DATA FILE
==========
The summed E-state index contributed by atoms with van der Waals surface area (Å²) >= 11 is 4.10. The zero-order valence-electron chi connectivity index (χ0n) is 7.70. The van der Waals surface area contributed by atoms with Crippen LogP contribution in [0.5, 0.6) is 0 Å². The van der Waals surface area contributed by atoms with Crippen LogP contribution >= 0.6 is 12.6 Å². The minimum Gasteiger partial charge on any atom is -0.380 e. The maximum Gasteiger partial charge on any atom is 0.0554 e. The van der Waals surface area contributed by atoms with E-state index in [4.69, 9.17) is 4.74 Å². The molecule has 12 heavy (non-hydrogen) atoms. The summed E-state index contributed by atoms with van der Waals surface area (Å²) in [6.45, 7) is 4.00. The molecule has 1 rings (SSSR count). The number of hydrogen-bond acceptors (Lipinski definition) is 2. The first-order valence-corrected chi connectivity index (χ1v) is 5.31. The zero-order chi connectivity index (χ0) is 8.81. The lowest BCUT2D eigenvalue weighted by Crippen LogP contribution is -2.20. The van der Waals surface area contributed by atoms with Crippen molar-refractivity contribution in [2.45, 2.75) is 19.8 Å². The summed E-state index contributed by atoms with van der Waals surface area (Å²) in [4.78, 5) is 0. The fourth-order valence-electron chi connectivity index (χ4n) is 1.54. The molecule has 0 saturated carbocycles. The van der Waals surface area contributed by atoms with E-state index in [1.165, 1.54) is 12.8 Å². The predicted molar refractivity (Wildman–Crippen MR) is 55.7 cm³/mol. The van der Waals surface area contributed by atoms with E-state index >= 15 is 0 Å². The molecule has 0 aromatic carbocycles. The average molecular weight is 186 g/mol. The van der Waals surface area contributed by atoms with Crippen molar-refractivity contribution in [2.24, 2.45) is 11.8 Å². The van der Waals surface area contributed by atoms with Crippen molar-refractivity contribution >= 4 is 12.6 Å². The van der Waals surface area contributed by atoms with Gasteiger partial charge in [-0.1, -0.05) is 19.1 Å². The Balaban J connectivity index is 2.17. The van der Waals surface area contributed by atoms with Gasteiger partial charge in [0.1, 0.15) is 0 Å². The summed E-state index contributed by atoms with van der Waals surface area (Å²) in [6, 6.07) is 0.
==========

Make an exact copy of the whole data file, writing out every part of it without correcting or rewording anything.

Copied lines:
The summed E-state index contributed by atoms with van der Waals surface area (Å²) >= 11 is 4.10. The zero-order valence-electron chi connectivity index (χ0n) is 7.70. The van der Waals surface area contributed by atoms with Crippen LogP contribution in [0.5, 0.6) is 0 Å². The van der Waals surface area contributed by atoms with Crippen LogP contribution >= 0.6 is 12.6 Å². The minimum Gasteiger partial charge on any atom is -0.380 e. The maximum Gasteiger partial charge on any atom is 0.0554 e. The van der Waals surface area contributed by atoms with E-state index in [4.69, 9.17) is 4.74 Å². The molecule has 12 heavy (non-hydrogen) atoms. The summed E-state index contributed by atoms with van der Waals surface area (Å²) in [6.45, 7) is 4.00. The molecule has 1 rings (SSSR count). The number of hydrogen-bond acceptors (Lipinski definition) is 2. The first-order valence-corrected chi connectivity index (χ1v) is 5.31. The zero-order chi connectivity index (χ0) is 8.81. The lowest BCUT2D eigenvalue weighted by Crippen LogP contribution is -2.20. The van der Waals surface area contributed by atoms with Crippen molar-refractivity contribution in [2.45, 2.75) is 19.8 Å². The summed E-state index contributed by atoms with van der Waals surface area (Å²) in [4.78, 5) is 0. The fourth-order valence-electron chi connectivity index (χ4n) is 1.54. The molecule has 0 saturated carbocycles. The van der Waals surface area contributed by atoms with E-state index in [1.165, 1.54) is 12.8 Å². The predicted molar refractivity (Wildman–Crippen MR) is 55.7 cm³/mol. The van der Waals surface area contributed by atoms with E-state index >= 15 is 0 Å². The molecule has 0 aromatic carbocycles. The average molecular weight is 186 g/mol. The van der Waals surface area contributed by atoms with Crippen molar-refractivity contribution in [2.24, 2.45) is 11.8 Å². The van der Waals surface area contributed by atoms with Crippen molar-refractivity contribution >= 4 is 12.6 Å². The van der Waals surface area contributed by atoms with Gasteiger partial charge in [-0.1, -0.05) is 19.1 Å². The Balaban J connectivity index is 2.17. The van der Waals surface area contributed by atoms with Gasteiger partial charge in [0.1, 0.15) is 0 Å². The summed E-state index contributed by atoms with van der Waals surface area (Å²) in [6, 6.07) is 0.